Picking the right game was oddly the hardest part of this project. The wheel I had only worked with PC and Playstation 2/3. Seeing as though I don't own a Playstation of any kind, I started researching PC driving games with emphasis on finding one that included the Top Gear test track. I underestimated the difficulty in finding a PC driving game that would suit my needs.  I required something with minimal setup, the ability to race and re-race continually, easy enough for the casual gamer, hard enough to differentiate skill levels, and a menu screen that shows lap times when the race is finished. I also wanted a format where the racer was alone on the track.... again, like Top Gear. Turns out, this wasn't meant to be in the world of PC racing. Most games revolve around free world racing like the Need for Speed series or are geared towards career mode game play like GTR Evolution or rFactor. Oh and BTW, my HTPC with integrated video ran GTR Evolution like a champ. The video settings weren't nearly maxed out but it looked great in 1080 resolution. I decided to broaden my search  and after a bit of digging around, Forza 4 for Xbox 360 kept popping up. I already owned a console and the game cost just 16 dollars online so giving it a once over was a no-brainer. Forza almost had everything I wanted. Is it so hard to pick a car, pick a track, go for a quick spin and check your times? Apparently so. You can get out on the track but you can't choose a pre-determined end lap unless you race with other cars. Figuring that Forza was by far my best bet even with it being less than ideal, I endeavored to match it up with a wheel comparable to what I already had.

There are and were few wheels on the market made specifically for the 360, one of which was made by Microsoft to accompany Forza Motorsport 3 when it debuted a few years ago. A co-worker at the time had some nice things to say about said MS wireless force feedback wheel so I went on ebay looking for a deal and scored one in great condition for a song. The steering wheel is on the smallish side and the whole thing feels a tad plastic like and toyish but the next step up was a couple hundred bucks so the MS wheel would have to do. On the plus side, it does have some feedback on the steering wheel, which when going over bumps and trying to grip turns, feels pretty neat if you pay attention to it. The pedals don't offer much in terms of resistance or realistic feel but again, they would end up serving their purpose nicely. The wheel comes with a large clamping mechanism for temporary attachment to a desk or table. While is was no doubt designed for strength, I had a hard time believing it would weather many hours of rigorous game play in a party environment. I bought an after market adapter and fastened the unit snugly to the wheel deck using yet another adapter I made out of some scrap wood. A lack of mounting holes on the underside of the wheel base is a design flaw in my opinion.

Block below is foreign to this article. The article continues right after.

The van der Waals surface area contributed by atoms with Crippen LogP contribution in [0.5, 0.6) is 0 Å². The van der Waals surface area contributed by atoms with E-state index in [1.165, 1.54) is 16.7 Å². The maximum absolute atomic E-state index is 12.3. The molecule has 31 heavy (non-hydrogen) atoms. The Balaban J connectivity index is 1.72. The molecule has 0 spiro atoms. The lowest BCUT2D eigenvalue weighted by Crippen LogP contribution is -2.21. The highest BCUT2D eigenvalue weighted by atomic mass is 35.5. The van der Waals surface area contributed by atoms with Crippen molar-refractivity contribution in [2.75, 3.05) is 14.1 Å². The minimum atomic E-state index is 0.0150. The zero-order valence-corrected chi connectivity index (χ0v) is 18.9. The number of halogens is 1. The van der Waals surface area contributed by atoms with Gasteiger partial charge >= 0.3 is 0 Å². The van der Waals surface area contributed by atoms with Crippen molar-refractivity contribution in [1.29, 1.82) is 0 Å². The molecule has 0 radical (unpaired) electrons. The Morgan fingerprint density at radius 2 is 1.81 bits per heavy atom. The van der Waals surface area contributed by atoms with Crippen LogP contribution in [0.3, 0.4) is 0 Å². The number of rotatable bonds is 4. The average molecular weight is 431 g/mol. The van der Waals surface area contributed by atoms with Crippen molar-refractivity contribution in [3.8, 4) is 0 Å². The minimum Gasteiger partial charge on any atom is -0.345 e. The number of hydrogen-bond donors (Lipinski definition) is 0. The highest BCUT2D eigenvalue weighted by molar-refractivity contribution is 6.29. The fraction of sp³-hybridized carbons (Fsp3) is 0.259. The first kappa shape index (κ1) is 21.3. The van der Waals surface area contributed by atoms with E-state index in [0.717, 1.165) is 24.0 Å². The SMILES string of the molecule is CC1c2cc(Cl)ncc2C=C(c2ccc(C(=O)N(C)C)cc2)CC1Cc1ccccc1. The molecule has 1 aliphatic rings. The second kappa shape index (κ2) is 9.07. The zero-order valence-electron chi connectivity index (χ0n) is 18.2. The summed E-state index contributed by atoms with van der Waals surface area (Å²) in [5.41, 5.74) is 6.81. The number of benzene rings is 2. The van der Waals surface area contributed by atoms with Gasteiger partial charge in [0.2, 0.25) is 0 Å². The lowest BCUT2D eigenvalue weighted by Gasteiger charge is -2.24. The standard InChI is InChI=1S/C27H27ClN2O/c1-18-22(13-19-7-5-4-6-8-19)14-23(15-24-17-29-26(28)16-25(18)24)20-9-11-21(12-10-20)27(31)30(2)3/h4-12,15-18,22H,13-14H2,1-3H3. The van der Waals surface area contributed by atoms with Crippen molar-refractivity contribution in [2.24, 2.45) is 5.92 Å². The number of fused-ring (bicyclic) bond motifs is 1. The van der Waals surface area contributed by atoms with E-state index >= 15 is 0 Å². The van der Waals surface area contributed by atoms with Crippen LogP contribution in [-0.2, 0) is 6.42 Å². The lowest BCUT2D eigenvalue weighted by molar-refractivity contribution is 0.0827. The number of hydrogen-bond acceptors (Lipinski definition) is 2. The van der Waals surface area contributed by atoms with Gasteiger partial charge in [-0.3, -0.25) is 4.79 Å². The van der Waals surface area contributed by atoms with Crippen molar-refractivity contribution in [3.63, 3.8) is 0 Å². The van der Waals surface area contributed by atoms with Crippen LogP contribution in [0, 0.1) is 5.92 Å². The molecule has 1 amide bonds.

What's the use of racing for time if you can't show off your skills and post your accomplishment for everyone to see? Yet again, I followed Top Gear's example and put together a metal leader board with magnetic dry erase strips. I made the strips re-writable because I only provided 10 during the party to encourage a little competition. There are more strips in the picture above because the rig still lives on in my office and house guests are invited to take a lap if they are so inclined. I made the strips by combining a 8 1/2" x 11" self adhesive dry erase sheet with a 8 1/2" x 11" sheet of printable magnetic paper. I cut the resulting sheet into strips and whoa-la.

The party was an afternoon outdoors affair during the summer so guests who wanted to escape the sun for a moment were invited to walk inside and take a turn or two. I deliberated for some time on how to set up Forza for the party. I landed on the following racing conditions:

Mode: Quick race with medium difficulty competition
Track: Bernese Alps - Festival Circuit (2 laps)
Car: 1988 Lamborghini Countach LP5000 QV (Red)
Gearbox: Automatic
Steering: Standard Steering
Braking: ABS
Suggested Line: Braking Only

I originally wanted the driver to be alone on the road. However that wasn't a good option because that mode is free run with no way to define a "finish line".  I went with quick race mode and set the AI to medium. A decent driver would quickly outpace them anyway. Those not as skilled would still have a good time battling their competition through the curvy ups and downs of the scenic Bernese Alps.

The rig ended up being a big hit at the party. It had constant use for about 10 hours with there being a line for most of the day.  I just wanted people to enjoy themselves and it was quite apparent that I accomplished my goal. Now all I have to do it build another one so I can have head to head race battles. That's taking it to the next level.